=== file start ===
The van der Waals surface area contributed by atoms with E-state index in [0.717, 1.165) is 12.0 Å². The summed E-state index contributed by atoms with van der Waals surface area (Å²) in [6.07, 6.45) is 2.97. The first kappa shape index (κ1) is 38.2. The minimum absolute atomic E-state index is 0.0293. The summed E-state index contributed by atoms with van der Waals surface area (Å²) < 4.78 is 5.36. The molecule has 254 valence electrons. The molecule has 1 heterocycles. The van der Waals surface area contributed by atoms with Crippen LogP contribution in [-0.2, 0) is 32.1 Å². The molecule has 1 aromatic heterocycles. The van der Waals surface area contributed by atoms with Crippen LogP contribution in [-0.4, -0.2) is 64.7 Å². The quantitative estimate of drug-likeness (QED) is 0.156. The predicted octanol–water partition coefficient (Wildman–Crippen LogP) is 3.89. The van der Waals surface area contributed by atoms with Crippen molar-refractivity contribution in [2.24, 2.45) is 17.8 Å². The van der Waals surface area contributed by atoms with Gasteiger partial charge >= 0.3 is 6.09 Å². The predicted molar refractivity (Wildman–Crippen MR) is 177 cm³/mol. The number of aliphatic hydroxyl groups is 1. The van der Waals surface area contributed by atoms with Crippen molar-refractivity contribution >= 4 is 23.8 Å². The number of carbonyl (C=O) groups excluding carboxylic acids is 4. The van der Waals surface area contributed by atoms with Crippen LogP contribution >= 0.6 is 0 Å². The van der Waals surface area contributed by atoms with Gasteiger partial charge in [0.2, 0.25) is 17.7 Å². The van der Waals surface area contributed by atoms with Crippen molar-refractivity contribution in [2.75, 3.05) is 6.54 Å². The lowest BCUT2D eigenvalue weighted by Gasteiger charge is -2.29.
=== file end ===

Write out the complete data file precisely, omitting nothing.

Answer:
The van der Waals surface area contributed by atoms with E-state index in [0.717, 1.165) is 12.0 Å². The summed E-state index contributed by atoms with van der Waals surface area (Å²) in [6.07, 6.45) is 2.97. The first kappa shape index (κ1) is 38.2. The minimum absolute atomic E-state index is 0.0293. The summed E-state index contributed by atoms with van der Waals surface area (Å²) < 4.78 is 5.36. The molecule has 254 valence electrons. The molecule has 1 heterocycles. The van der Waals surface area contributed by atoms with Crippen LogP contribution in [-0.2, 0) is 32.1 Å². The molecule has 1 aromatic heterocycles. The van der Waals surface area contributed by atoms with Crippen LogP contribution in [-0.4, -0.2) is 64.7 Å². The quantitative estimate of drug-likeness (QED) is 0.156. The predicted octanol–water partition coefficient (Wildman–Crippen LogP) is 3.89. The van der Waals surface area contributed by atoms with Crippen molar-refractivity contribution in [2.24, 2.45) is 17.8 Å². The van der Waals surface area contributed by atoms with Gasteiger partial charge >= 0.3 is 6.09 Å². The predicted molar refractivity (Wildman–Crippen MR) is 177 cm³/mol. The number of aliphatic hydroxyl groups is 1. The van der Waals surface area contributed by atoms with Crippen molar-refractivity contribution >= 4 is 23.8 Å². The number of carbonyl (C=O) groups excluding carboxylic acids is 4. The van der Waals surface area contributed by atoms with Crippen LogP contribution >= 0.6 is 0 Å². The van der Waals surface area contributed by atoms with Gasteiger partial charge in [0.2, 0.25) is 17.7 Å². The van der Waals surface area contributed by atoms with Crippen molar-refractivity contribution in [2.75, 3.05) is 6.54 Å². The lowest BCUT2D eigenvalue weighted by Gasteiger charge is -2.29.